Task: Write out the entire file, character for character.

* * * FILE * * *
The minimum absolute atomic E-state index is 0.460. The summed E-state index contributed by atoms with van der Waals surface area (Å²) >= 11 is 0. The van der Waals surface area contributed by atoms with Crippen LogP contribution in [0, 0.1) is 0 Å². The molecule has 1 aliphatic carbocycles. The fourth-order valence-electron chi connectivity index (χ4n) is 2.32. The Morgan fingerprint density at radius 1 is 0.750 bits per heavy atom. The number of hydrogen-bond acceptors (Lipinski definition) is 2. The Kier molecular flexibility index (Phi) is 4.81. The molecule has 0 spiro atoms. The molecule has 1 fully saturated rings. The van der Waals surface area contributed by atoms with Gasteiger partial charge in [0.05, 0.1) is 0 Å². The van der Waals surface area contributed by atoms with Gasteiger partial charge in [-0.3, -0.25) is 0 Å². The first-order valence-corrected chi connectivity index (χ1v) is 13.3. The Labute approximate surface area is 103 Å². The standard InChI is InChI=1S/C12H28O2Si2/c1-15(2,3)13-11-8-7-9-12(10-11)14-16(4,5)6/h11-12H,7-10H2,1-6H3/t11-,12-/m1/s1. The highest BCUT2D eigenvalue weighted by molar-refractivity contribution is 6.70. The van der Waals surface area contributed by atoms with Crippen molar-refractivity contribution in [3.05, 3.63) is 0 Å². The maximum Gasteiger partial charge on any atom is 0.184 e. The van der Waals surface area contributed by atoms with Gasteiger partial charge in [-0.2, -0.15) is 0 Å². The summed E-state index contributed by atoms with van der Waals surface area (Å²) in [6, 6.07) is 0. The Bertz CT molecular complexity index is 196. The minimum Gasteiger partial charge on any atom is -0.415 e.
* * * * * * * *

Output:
The minimum absolute atomic E-state index is 0.460. The summed E-state index contributed by atoms with van der Waals surface area (Å²) >= 11 is 0. The van der Waals surface area contributed by atoms with Crippen LogP contribution in [0, 0.1) is 0 Å². The molecule has 1 aliphatic carbocycles. The fourth-order valence-electron chi connectivity index (χ4n) is 2.32. The Morgan fingerprint density at radius 1 is 0.750 bits per heavy atom. The number of hydrogen-bond acceptors (Lipinski definition) is 2. The Kier molecular flexibility index (Phi) is 4.81. The molecule has 0 spiro atoms. The molecule has 1 fully saturated rings. The van der Waals surface area contributed by atoms with Gasteiger partial charge in [0.05, 0.1) is 0 Å². The van der Waals surface area contributed by atoms with Gasteiger partial charge in [-0.3, -0.25) is 0 Å². The first-order valence-corrected chi connectivity index (χ1v) is 13.3. The Labute approximate surface area is 103 Å². The standard InChI is InChI=1S/C12H28O2Si2/c1-15(2,3)13-11-8-7-9-12(10-11)14-16(4,5)6/h11-12H,7-10H2,1-6H3/t11-,12-/m1/s1. The highest BCUT2D eigenvalue weighted by molar-refractivity contribution is 6.70. The van der Waals surface area contributed by atoms with Crippen molar-refractivity contribution in [3.05, 3.63) is 0 Å². The maximum Gasteiger partial charge on any atom is 0.184 e. The van der Waals surface area contributed by atoms with Gasteiger partial charge in [-0.2, -0.15) is 0 Å². The summed E-state index contributed by atoms with van der Waals surface area (Å²) in [6, 6.07) is 0. The Bertz CT molecular complexity index is 196. The minimum Gasteiger partial charge on any atom is -0.415 e.